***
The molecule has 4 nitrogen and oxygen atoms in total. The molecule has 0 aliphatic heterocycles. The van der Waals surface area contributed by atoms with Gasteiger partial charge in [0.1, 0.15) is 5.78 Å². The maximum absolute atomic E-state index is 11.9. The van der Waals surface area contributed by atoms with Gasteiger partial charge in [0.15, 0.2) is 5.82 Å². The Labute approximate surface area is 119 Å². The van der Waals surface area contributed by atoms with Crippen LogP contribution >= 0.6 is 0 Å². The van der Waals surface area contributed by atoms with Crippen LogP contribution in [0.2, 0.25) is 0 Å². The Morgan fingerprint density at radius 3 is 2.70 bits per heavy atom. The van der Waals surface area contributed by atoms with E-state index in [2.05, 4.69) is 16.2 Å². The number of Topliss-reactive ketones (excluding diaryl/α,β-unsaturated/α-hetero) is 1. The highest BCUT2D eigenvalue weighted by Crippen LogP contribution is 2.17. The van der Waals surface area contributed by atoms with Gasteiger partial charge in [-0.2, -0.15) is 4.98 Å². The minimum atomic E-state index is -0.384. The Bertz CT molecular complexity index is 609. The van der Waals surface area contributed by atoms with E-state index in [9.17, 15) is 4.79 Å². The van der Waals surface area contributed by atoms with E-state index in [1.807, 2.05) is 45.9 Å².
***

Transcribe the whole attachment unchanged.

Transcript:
The molecule has 4 nitrogen and oxygen atoms in total. The molecule has 0 aliphatic heterocycles. The van der Waals surface area contributed by atoms with Gasteiger partial charge in [0.1, 0.15) is 5.78 Å². The maximum absolute atomic E-state index is 11.9. The van der Waals surface area contributed by atoms with Gasteiger partial charge in [0.15, 0.2) is 5.82 Å². The Labute approximate surface area is 119 Å². The van der Waals surface area contributed by atoms with Crippen LogP contribution >= 0.6 is 0 Å². The van der Waals surface area contributed by atoms with Crippen LogP contribution in [0.2, 0.25) is 0 Å². The Morgan fingerprint density at radius 3 is 2.70 bits per heavy atom. The van der Waals surface area contributed by atoms with E-state index in [2.05, 4.69) is 16.2 Å². The number of Topliss-reactive ketones (excluding diaryl/α,β-unsaturated/α-hetero) is 1. The highest BCUT2D eigenvalue weighted by Crippen LogP contribution is 2.17. The van der Waals surface area contributed by atoms with Gasteiger partial charge in [-0.2, -0.15) is 4.98 Å². The minimum atomic E-state index is -0.384. The Bertz CT molecular complexity index is 609. The van der Waals surface area contributed by atoms with E-state index in [9.17, 15) is 4.79 Å². The van der Waals surface area contributed by atoms with E-state index in [1.807, 2.05) is 45.9 Å².